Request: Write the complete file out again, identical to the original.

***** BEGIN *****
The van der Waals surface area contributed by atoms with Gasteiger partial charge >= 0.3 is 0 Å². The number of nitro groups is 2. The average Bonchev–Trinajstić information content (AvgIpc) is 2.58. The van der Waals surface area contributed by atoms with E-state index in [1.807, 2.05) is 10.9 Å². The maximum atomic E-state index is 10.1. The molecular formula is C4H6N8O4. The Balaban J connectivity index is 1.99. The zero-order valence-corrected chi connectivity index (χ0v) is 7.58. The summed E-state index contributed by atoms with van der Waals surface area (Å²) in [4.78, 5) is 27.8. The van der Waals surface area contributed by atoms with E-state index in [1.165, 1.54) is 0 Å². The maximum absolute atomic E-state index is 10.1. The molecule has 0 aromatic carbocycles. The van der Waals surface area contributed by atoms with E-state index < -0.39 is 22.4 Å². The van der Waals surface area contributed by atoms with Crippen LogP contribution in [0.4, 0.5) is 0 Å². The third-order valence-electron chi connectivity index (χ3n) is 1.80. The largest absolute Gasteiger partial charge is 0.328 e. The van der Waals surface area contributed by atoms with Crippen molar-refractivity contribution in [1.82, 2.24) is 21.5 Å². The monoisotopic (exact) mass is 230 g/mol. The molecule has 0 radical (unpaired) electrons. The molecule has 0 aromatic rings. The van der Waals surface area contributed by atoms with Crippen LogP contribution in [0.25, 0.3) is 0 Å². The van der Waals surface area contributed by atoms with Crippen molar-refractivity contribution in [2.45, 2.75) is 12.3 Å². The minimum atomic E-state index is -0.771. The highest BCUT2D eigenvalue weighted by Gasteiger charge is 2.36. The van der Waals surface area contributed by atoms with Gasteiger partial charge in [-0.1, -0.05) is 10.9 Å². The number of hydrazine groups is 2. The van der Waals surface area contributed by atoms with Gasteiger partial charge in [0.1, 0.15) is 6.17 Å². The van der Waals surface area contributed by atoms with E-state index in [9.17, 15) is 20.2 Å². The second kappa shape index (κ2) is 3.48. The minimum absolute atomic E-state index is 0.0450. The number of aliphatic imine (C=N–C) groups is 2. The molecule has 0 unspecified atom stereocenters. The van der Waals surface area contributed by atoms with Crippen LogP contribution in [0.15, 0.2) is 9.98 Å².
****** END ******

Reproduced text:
The van der Waals surface area contributed by atoms with Gasteiger partial charge >= 0.3 is 0 Å². The number of nitro groups is 2. The average Bonchev–Trinajstić information content (AvgIpc) is 2.58. The van der Waals surface area contributed by atoms with E-state index in [1.807, 2.05) is 10.9 Å². The maximum atomic E-state index is 10.1. The molecular formula is C4H6N8O4. The Balaban J connectivity index is 1.99. The zero-order valence-corrected chi connectivity index (χ0v) is 7.58. The summed E-state index contributed by atoms with van der Waals surface area (Å²) in [4.78, 5) is 27.8. The van der Waals surface area contributed by atoms with E-state index in [1.165, 1.54) is 0 Å². The maximum absolute atomic E-state index is 10.1. The molecule has 0 aromatic carbocycles. The van der Waals surface area contributed by atoms with E-state index < -0.39 is 22.4 Å². The van der Waals surface area contributed by atoms with Crippen LogP contribution in [0.4, 0.5) is 0 Å². The third-order valence-electron chi connectivity index (χ3n) is 1.80. The largest absolute Gasteiger partial charge is 0.328 e. The van der Waals surface area contributed by atoms with Crippen molar-refractivity contribution in [1.82, 2.24) is 21.5 Å². The monoisotopic (exact) mass is 230 g/mol. The molecule has 0 radical (unpaired) electrons. The molecule has 0 aromatic rings. The van der Waals surface area contributed by atoms with Crippen LogP contribution in [0.25, 0.3) is 0 Å². The van der Waals surface area contributed by atoms with Crippen molar-refractivity contribution in [2.45, 2.75) is 12.3 Å². The minimum atomic E-state index is -0.771. The highest BCUT2D eigenvalue weighted by Gasteiger charge is 2.36. The van der Waals surface area contributed by atoms with Gasteiger partial charge in [-0.1, -0.05) is 10.9 Å². The number of hydrazine groups is 2. The van der Waals surface area contributed by atoms with Gasteiger partial charge in [0.1, 0.15) is 6.17 Å². The van der Waals surface area contributed by atoms with E-state index in [9.17, 15) is 20.2 Å². The second kappa shape index (κ2) is 3.48. The minimum absolute atomic E-state index is 0.0450. The number of aliphatic imine (C=N–C) groups is 2. The molecule has 0 unspecified atom stereocenters. The van der Waals surface area contributed by atoms with Crippen LogP contribution in [0.15, 0.2) is 9.98 Å².